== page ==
Frantic as a cardiograph scratching out the lines, Day 110: Lazarus Churchyard: Alraune

by  in Comic News Comment
Frantic as a cardiograph scratching out the lines, Day 110: <i>Lazarus Churchyard: Alraune</i>

Every day this year, I will be examining the first pages of random comics. This month I will be doing theme weeks (more or less), with each week devoted to a single writer. This quasi-week: Warren Ellis. Today’s page is from Lazarus Churchyard: Alraune, which was published in Blast! magazine #7 (I think) and is cover dated December 1991. It was reprinted in Lazarus Churchyard: The Final Cut in 2001 by Image. Enjoy!

Once again we reach a writer with whom I am very familiar, as I own a crapload of Warren Ellis comics. Much like the God of All Comics, I’m not going to highlight Mr. Ellis’s more famous work, because everyone is familiar with that stuff and they might not own some of his more obscure work, including Lazarus Churchyard, one of his earliest works. So, here’s what you can look forward to this week: Very few Marvel comics (and probably not ones you’re expecting). NO DC comics. NO Wildstorm comics. NO Vertigo comics. What the hell is left, you might wonder? Oh, I think you’ll see! Let’s get to this one, shall we?

Ellis really shows us the kind of writer he is with this page, which was written when he was about 23 (he was born early in 1968, but I don’t know when exactly he wrote this). Lazarus Churchyard is traditionally called “cyberpunk,” although Ellis himself doesn’t call it that (he claims he’s not good enough to write real cyberpunk). Interestingly enough, as good as Ellis is, you see a lot of his later tics even this early in his career. There’s the interest (obsession?) with drugs in the very first panel. There’s the interest (obsession?) with sex, as Alraune sees our hero digging out of the ground and immediately propositions him. There’s the science fiction tropes that will form such a large part of Ellis’s career. It’s very interesting to see this page and realize that 20 years later, Ellis is still fascinated by this kind of story. I don’t think it’s a bad thing – at least he’s not obsessed with superheroes – but it is pretty neat. Well, I think it is. Obviously, we don’t get a ton of information about Lazarus, although in hindsight, we can see he’s the first of many pseudo-Ellis stand-ins that we see over the years – I have met Ellis once in my life, but it does seem that many of his characters are modeled either on him or how he’d like to be. Lazarus is kind of the urEllisCharacter, and we see a bit of that on this page.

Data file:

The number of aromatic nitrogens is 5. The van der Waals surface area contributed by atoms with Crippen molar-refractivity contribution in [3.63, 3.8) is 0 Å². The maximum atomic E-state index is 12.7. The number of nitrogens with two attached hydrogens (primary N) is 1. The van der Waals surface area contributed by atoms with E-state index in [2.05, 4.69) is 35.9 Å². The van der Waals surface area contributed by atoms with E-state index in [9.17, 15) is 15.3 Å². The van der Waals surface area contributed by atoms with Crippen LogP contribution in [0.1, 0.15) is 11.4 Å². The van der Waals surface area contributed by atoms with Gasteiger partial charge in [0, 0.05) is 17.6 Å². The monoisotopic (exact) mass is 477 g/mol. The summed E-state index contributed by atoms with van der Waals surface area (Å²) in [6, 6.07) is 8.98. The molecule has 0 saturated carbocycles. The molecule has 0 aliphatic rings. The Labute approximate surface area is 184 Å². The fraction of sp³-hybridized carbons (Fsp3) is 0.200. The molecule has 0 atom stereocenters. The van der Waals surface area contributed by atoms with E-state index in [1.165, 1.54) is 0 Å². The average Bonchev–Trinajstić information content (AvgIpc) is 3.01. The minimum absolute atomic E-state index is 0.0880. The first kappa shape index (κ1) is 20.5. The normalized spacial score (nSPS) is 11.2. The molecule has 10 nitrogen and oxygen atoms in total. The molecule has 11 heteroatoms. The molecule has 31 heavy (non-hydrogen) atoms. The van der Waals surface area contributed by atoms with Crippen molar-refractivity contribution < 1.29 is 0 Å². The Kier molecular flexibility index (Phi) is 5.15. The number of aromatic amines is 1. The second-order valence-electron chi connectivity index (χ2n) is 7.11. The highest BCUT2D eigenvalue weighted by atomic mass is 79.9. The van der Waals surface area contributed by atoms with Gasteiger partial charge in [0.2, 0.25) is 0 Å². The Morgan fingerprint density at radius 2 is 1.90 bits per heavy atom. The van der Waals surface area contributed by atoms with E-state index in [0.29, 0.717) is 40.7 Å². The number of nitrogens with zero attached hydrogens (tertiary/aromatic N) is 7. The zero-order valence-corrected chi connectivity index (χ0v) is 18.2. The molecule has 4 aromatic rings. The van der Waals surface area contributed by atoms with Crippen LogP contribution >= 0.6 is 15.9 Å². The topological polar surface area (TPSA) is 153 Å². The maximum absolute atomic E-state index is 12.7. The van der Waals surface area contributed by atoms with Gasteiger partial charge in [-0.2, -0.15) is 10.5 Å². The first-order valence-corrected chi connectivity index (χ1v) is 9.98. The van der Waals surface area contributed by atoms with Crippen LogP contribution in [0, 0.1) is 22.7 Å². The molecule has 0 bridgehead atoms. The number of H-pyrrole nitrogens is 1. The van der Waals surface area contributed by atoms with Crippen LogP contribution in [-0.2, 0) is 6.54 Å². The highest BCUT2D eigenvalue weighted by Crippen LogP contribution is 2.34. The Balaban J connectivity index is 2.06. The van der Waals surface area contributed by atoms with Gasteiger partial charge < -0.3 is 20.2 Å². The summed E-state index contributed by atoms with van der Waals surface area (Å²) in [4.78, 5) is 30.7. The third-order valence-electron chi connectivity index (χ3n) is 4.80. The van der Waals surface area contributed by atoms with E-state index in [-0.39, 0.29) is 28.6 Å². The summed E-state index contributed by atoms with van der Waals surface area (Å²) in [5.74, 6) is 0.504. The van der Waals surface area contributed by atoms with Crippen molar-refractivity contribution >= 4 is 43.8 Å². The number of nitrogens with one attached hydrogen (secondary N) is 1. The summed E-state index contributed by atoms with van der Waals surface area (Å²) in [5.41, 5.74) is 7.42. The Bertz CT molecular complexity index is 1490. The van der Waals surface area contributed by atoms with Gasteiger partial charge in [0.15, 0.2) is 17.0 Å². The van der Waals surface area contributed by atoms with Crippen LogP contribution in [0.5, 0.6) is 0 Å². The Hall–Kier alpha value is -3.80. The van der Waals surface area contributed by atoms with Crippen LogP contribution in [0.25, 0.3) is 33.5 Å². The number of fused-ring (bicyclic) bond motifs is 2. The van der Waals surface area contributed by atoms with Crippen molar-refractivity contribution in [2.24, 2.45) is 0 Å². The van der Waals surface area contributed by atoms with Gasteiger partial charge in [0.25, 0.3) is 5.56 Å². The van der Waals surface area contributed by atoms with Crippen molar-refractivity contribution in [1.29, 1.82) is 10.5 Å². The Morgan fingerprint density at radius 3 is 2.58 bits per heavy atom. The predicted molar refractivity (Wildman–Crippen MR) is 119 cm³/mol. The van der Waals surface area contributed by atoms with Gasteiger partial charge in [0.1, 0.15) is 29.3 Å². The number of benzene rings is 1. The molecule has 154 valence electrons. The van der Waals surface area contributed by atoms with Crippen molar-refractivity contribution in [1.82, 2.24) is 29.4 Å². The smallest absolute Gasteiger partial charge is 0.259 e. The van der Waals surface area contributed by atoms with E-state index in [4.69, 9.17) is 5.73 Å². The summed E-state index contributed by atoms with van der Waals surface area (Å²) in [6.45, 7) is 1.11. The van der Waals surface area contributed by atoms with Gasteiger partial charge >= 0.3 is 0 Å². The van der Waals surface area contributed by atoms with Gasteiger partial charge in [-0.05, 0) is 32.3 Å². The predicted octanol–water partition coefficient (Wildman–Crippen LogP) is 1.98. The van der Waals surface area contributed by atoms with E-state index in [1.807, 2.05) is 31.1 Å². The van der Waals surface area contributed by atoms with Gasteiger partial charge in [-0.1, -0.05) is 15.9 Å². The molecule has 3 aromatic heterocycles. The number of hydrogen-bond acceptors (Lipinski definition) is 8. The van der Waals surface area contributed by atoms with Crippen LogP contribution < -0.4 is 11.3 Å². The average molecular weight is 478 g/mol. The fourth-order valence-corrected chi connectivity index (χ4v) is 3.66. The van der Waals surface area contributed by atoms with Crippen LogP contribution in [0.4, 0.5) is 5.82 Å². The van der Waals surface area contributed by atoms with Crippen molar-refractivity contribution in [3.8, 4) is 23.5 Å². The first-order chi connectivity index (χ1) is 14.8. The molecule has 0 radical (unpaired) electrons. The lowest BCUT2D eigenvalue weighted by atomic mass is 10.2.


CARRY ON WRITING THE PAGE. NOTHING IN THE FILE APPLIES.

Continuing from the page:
Matthew Brooker, a.k.a. D’Israeli, was also relatively new to the industry at this time (although he had a bit more experience than Ellis), and his artwork helps Lazarus Churchyard achieve the weird beauty that it has. He doesn’t have a lot to do on this page, unfortunately, but he does a nice job – the first three panels do a good job building what little tension there is on this page, as we finished with both our hero’s full face and Alraune’s stiletto heel before the big panel at the bottom, which reveals more of Lazarus and all of Alraune. D’Israeli’s idiosyncratic design style is on full display here, as Lazarus is almost a desiccated mummy and Alraune is a gorgeous vamp. The conical bra was trendy in those days thanks to Madonna (and I have no idea if D’Israeli was influenced by that at all), but it still looks somewhat futuristic even two decades later. D’Israeli adds some nice details to the background – the designs have an odd Mayan look, and the camera on the columns is a prescient curio. The fact that he colors the background yellow while coloring Alraune’s clothing a deep blue is a smart choice, too – as we’ve seen a lot this year, those two colors work well together, and it helps Alraune stand out nicely.

This isn’t quite fully-formed Ellis, but it’s surprising how much control he already has over his prose. He’d get better, of course, but that doesn’t mean he didn’t already know how to put lure people into his comics!

Next: Ellis arrives at Marvel and makes everyone gloomy. Couldn’t he have just been happy he was working in the Nineties? Sheesh. While you wait, feel free to traipse through the archives!